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  • One percent of the U.S. population accounts for nearly 23 percent of overall health care spending, and 5 percent are responsible for a full 50 percent of spending. In stark contrast, the lowest-spending half of the population generates less than 3 percent of total spending—or only about $234 per person, per year.

  • Improving health outcomes for our nation’s children requires coordinated care that promotes recommended health services, prevents unnecessary hospitalizations and bridges across the multiple systems serving children and families.

  • Washington, DC – November 11, 2014 - The National Institute for Health Care Management (NIHCM) Foundation has awarded four new grants totaling approximately $270,000 to support investigator-initiated health services research.

  • BlueCross BlueShield of Tennessee Health Foundation gives $1M to construct a neonatal abstinence syndrome treatment center. The Institute of Medicine and the National Research Council call attention to the surprisingly poor health profile of young adults.

  • Population aging and recent coverage expansions have fueled concerns about physician shortages in primary care, leading several influential groups to recommend that nurse practitioners take on a larger role.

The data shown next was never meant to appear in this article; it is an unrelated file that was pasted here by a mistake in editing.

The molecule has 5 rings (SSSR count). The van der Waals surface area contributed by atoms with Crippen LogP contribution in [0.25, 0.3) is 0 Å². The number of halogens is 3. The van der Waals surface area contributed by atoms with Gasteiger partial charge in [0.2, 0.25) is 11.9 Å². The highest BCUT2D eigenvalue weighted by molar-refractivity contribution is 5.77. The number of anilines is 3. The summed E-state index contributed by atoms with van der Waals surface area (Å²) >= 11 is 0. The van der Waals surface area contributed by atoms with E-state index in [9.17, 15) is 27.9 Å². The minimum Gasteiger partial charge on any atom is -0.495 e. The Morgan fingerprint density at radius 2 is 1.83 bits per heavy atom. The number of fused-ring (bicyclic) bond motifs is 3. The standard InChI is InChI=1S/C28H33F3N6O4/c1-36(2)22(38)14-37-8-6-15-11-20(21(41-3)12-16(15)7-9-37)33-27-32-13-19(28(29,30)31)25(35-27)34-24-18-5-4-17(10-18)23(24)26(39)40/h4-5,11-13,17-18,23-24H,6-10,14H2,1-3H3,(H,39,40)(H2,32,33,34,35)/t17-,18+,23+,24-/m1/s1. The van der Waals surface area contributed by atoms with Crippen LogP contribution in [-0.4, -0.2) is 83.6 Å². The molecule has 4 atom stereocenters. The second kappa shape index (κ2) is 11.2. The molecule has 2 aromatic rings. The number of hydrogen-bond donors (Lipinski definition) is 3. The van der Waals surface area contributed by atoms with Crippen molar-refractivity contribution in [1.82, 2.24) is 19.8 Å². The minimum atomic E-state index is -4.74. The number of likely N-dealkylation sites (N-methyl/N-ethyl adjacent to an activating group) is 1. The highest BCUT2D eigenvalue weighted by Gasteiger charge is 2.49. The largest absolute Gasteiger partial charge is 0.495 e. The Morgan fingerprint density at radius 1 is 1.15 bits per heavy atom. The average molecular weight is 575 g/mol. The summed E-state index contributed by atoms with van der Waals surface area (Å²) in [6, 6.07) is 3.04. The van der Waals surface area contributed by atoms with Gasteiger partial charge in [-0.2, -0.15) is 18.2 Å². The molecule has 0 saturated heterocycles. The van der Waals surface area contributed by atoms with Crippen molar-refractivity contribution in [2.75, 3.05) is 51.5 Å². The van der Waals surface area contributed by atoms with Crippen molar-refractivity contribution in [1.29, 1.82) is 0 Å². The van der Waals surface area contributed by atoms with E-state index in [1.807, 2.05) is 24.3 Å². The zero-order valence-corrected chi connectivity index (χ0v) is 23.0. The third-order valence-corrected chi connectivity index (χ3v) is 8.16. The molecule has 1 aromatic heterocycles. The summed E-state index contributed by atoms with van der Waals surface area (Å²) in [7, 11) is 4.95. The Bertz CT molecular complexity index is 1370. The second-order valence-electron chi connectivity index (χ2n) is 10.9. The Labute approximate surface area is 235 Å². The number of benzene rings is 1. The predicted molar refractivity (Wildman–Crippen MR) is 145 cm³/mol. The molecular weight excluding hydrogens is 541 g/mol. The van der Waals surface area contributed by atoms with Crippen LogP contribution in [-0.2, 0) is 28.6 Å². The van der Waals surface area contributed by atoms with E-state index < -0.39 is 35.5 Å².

• Most children’s health system experience is limited to the pediatrician’s office, but those with chronic or complex medical needs often deal with care that is fragmented, duplicative and crisis-driven. This leads to stress on families and wasteful utilization.

NIHCM

Expert Voices: Medicaid Expansion: What's at Stake for 2014 and Beyond?

Joan Henneberry, MS, Principal, Health Management Associates
Kathy D. Gifford, JD, Managing Principal, Health Management Associates
 
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April 2013

The Arkansas legislature’s approval of a private alternative to the ACA Medicaid expansion responds to the concern many states have about growing a public program. Nearly half of state governors are currently leaning against or are undecided on the Medicaid expansion. If these states follow their governors’ pronouncements, an estimated 6.4 million low-income, uninsured adults are at risk of remaining without insurance. Hospitals, employers and the privately insured also stand to lose in states that opt out. In this essay, two former state Medicaid directors examine the Medicaid expansion from different stakeholder perspectives and offer evidence of the sustained financial benefits that can accrue to states accepting federal funding to expand Medicaid eligibility. Read more...

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